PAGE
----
Courtesy of Georgia Emergency Management Agency / Homeland Security & Bryan County Emergency Services
Total Solar Eclipse
On Monday, August 21, 2017, all of North America will be treated to an eclipse of the sun. Anyone within the path of totality can see one of nature’s most awe-inspiring sights – a total solar eclipse. This path, where the moon will completely cover the sun and the sun’s tenuous atmosphere – the corona – can be seen, and will stretch from Lincoln Beach, Oregon to Charleston, South Carolina. Observers outside this path will still see a partial solar eclipse where the moon covers part of the sun’s disk.
Who Can See It?
Lots of people! Everyone in the contiguous United States, in fact, everyone in North America plus parts of South America, Africa, and Europe will see at least a partial solar eclipse, while the thin path of totality will pass through portions of 14 states. Atlanta is just outside the totality path and will witness a 97 percent partial eclipse.
- The average width of the path of totality is 71.5 miles across the state of Georgia.
- The central line covers a distance of 12 miles across Georgia.
- The average central line duration of totality is 2 minutes and 38 seconds across Georgia.
- The average speed of the moon’s shadow is 1456 mph across Georgia.
- Before 2017, the last two total solar eclipses visible from Georgia were on March 7, 1970 and May 28, 1900.
- After 2017, the next two solar eclipses visible from Georgia will be on August 12, 2045 and March 30, 2052.
What Is It?
The celestial event is a solar eclipse in which the moon passes between the sun and Earth and blocks all or part of the sun for up to about three hours, from beginning to end, as viewed from a given location. For this eclipse, the longest period when the moon completely blocks the sun from any given location along the path will be about two minutes and 40 seconds. The last time the contiguous U.S. saw a total eclipse was in 1979.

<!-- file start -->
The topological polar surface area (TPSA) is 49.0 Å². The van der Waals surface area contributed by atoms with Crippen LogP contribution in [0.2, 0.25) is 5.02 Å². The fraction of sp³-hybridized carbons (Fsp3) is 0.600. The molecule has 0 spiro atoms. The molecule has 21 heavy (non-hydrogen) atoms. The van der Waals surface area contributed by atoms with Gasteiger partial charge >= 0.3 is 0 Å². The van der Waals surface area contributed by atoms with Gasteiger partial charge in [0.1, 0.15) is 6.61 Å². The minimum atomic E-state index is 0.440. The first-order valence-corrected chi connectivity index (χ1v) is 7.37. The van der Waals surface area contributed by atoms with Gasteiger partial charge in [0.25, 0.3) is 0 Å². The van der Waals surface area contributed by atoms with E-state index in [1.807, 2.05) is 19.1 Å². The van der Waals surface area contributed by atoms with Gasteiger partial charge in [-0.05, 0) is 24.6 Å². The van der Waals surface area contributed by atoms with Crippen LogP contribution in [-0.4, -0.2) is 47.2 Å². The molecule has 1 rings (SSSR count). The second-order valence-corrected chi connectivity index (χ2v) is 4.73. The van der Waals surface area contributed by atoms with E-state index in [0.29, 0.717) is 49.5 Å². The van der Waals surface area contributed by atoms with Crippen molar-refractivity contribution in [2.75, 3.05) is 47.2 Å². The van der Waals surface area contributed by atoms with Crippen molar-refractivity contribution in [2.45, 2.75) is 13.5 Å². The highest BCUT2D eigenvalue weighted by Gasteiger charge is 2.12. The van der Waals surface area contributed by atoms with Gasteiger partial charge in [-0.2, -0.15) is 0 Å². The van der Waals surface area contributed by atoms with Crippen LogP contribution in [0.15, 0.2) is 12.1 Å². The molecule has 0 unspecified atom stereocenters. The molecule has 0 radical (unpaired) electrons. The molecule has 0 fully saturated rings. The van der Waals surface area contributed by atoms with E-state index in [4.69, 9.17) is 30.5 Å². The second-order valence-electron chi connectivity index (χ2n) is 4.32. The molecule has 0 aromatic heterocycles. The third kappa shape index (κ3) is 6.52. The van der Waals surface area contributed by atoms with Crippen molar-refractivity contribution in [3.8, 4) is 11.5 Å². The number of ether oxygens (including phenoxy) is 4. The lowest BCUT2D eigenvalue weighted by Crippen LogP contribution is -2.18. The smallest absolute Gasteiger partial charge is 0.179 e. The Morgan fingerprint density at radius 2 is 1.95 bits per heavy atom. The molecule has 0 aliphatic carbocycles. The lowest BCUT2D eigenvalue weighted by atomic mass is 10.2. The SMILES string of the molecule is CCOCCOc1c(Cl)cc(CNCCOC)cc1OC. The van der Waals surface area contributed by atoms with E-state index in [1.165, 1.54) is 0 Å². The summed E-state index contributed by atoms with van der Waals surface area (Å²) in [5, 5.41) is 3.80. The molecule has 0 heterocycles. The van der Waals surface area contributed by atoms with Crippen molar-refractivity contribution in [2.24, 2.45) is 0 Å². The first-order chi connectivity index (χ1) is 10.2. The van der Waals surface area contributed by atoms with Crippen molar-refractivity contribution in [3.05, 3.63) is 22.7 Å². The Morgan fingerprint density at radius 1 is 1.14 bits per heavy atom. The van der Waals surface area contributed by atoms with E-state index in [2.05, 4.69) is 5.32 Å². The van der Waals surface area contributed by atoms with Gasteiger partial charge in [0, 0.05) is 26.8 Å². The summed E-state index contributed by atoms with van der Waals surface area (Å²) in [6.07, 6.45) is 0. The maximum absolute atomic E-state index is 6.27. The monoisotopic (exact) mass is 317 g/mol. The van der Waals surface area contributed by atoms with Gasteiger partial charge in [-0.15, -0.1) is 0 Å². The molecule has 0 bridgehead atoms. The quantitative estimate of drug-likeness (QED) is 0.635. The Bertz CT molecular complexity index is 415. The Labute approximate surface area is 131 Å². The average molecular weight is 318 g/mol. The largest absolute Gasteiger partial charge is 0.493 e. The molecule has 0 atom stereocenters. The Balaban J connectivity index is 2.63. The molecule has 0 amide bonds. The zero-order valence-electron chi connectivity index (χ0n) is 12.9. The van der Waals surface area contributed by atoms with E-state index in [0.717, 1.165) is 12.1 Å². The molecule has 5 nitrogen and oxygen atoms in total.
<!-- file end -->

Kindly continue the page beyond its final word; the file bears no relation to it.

How Can You See It?
You never want to look directly at the sun without appropriate protection except during totality. That could severely hurt your eyes. However, there are many ways to safely view an eclipse of the sun including direct viewing – which requires some type of filtering device and indirect viewing where you project an image of the sun onto a screen. Both methods should produce clear image of the partial phase of an eclipse.
Do I Need Any Equipment to View the Eclipse?
Anyone planning to view the total solar eclipse of 2017 should get a pair of solar viewing glasses. These protective shades make it possible for observers to look directly at the sun and after totality. The following four companies sell eclipse glasses meet the international standard (ISO 12312-2) and are recommended by NASA, the AAS and other scientific organizations: Rainbow Symphony, American Paper Optics, Thousand Oaks Optical and TSE 17.
|Blue Ridge||Cornelia||Helen||Rabun Gap||Toccoa|
|Clarkesville||Dillard||Martin||Sky Valley||Young Harris|
Links to pages for communities in Georgia that are in the eclipse path.
Public Safety and Emergency Management Considerations:
Only the extreme northeastern corner of Georgia will be within the totality path for the eclipse. This area is primarily rural where the roadways and telecommunications infrastructure could be easily overwhelmed with the estimated 100,000 or more observers projected to visit northeastern Georgia to view the eclipse. Communications providers are also deploying mobile assets to provide additional network capacity, however the providers are still predicting slow and in some cases no wireless network access.
With the influx of visitors comes and increase in vehicles on the roadways, resulting in traffic congestion leading up to the eclipse as people arrive early to obtain a vantage point and as the visitors return home following the event. While the totality of the eclipse (total eclipse) will also for under three minutes, in Georgia, effects of the eclipse will be visible for nearly five hours. In some areas, hotel and motel capacity has been exhausted which will lead to much larger than normal populations. Public safety should consider increasing staffing levels to meet any increased calls for services for police, fire and emergency medical personnel.